Hard work is the golden path to success, and that is no exaggeration. Hard work is also the most powerful tool that one can use, to become successful. It can stand head and shoulders above even luck and intelligence.
Hard work is especially important for young children. Young minds find everything fascinating! Be it the colors of the rainbow or the reason behind 1 + 1 = 2. It will surprise you to know that these questions are worked on, by scientists and mathematicians, day and night. Such work is “hard work”, and only such commitment will be able to produce Einsteins and Newtons. Or, for that matter, even a Mark Zuckerberg or Narayana Murthy.
The virtue of hard work is subjective. What our parents called hard work, might not be enough for us today, or it might be too redundant for us. For instance, hard work in our parents’ age meant sifting through thick volumes so as to write an essay. These days, such vast knowledge is available on the internet, with just a few clicks. Besides, it will take only a fraction of the time that our parents might have taken, a generation ago!
Parents and teachers are often guilty of pressurizing children to work hard. Poor grades are seen as the result of laggard work. So, children are forced to put in many hours at the study table, in order to “study harder”. This does two things: it makes the child feel his or her effort was worthless and drains him or her mentally and physically.
Instead of forcing children to slog it out at their desks, we must encourage children to study hard while studying smart! What does it mean to study smart? It means to study for less time, but to study effectively.
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Here are some great tips to study smart:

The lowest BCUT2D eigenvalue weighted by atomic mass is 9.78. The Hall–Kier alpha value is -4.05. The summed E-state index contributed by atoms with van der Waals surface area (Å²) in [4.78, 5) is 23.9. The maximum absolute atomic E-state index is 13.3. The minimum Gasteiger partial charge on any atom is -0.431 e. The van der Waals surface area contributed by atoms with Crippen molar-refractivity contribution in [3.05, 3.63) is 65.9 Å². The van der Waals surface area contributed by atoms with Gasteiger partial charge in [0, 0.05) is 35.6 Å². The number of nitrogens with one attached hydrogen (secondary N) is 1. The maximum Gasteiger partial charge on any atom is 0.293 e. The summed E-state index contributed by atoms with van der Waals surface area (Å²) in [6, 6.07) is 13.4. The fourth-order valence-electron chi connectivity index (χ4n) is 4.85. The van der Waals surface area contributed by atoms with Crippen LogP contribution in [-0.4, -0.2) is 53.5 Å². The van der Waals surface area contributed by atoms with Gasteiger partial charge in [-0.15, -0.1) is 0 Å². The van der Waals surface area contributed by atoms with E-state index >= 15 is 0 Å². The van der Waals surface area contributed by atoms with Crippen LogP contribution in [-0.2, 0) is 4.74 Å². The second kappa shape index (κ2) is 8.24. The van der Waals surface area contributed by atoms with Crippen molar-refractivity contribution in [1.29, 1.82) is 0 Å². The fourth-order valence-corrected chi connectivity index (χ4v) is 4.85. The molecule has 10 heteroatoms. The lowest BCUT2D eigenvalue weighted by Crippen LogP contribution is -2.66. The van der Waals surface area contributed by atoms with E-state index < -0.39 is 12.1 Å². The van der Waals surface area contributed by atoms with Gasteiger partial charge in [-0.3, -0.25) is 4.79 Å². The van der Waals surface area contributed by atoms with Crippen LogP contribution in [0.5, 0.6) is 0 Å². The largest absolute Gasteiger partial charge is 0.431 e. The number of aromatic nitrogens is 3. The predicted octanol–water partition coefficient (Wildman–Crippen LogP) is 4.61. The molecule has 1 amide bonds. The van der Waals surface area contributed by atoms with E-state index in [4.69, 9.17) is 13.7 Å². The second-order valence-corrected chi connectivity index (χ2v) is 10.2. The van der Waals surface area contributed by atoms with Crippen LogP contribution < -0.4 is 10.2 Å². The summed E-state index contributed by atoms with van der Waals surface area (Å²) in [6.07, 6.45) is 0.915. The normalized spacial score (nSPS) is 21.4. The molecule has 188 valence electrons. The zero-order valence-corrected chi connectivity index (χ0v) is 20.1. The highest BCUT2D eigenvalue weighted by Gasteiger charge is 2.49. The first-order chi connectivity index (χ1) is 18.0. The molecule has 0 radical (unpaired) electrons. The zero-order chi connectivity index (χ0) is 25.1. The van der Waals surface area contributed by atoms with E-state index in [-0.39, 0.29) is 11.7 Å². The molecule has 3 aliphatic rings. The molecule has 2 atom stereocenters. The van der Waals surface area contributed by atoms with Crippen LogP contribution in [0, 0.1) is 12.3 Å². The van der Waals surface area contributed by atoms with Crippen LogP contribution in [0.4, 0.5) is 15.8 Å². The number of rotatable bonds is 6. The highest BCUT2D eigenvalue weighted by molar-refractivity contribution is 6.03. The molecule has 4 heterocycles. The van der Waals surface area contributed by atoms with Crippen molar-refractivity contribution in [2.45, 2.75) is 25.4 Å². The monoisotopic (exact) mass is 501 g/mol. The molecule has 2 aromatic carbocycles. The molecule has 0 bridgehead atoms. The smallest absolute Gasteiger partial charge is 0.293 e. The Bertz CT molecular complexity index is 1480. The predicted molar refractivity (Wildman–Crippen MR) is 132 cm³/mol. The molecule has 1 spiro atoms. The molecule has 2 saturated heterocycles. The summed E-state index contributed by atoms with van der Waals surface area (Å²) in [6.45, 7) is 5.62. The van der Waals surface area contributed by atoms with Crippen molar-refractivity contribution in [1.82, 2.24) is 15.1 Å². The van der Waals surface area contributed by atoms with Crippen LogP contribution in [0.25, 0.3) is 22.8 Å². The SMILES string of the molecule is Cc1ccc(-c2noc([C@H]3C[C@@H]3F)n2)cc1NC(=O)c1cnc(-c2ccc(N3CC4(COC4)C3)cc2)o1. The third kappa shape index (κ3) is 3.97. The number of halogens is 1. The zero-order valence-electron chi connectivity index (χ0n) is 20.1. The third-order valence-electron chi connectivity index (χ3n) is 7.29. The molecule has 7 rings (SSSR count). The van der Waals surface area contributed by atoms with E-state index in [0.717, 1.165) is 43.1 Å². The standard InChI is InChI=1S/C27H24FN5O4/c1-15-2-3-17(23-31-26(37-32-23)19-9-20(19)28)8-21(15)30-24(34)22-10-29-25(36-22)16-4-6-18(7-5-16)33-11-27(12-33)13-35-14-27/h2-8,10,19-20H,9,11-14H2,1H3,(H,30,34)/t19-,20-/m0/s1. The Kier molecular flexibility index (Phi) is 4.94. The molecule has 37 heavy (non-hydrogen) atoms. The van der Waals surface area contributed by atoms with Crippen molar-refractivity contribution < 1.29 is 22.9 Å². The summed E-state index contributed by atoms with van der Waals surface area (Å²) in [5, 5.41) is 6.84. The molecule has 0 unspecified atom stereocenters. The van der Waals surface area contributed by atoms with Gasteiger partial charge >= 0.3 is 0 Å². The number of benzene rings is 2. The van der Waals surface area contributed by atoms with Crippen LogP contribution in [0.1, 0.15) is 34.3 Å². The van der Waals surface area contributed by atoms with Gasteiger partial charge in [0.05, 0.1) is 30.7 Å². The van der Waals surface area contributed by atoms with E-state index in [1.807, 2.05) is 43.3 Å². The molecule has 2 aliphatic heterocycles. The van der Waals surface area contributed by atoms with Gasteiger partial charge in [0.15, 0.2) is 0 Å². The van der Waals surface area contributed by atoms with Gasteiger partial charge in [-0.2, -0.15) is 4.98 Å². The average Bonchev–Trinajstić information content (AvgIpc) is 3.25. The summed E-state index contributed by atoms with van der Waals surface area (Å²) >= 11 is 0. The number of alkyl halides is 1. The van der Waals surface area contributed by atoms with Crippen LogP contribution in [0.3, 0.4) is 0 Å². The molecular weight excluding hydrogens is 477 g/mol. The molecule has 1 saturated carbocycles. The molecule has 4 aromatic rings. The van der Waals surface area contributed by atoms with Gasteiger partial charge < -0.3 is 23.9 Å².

Understand the big picture – then, the small details will make more sense. Look at lessons on the world war through a wide lens, understand its effects, the circumstances of its breaking out; then the minor details of the war will make more sense, and you’ll easily be able to recollect it in the exam hall!
When you study something new, teach it to someone. Teaching a subject imprints the subject matter in your mind. No wonder our teachers are so good at the subjects they teach, eh?
Use imagery when studying. For instance, imagine people talking to each other in the ‘Christmas Carol’ play, imagine blocks arranging themselves to understand geometry.
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Make mind maps, flowcharts that help in interconnecting topics. When you interlink parts of a subject, it becomes an easily digestible organic whole. That will make you a master of that subject!
Don’t spend too much time studying before exams – it will stress you out. Instead, study regularly. Have a timetable and follow it religiously. At the same time, ensure that your timetable is actually workable. It must be easy to follow. Give yourself time to play, time to read storybooks, time to watch a good movie, etc.
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Last, but not the least, never give up. To quote Babe Ruth, “It’s hard to beat a person who never gives up!”
Hard work is not hard, it’s a methodical way of approaching a problem. Hard work may be confused with long hours spent with books. Hard work, however, is a magical mixture of working smartly and being disciplined to the point of perfecting your skills through practice!
To conclude, always remember, “There is no substitute for hard work.” – Thomas Edison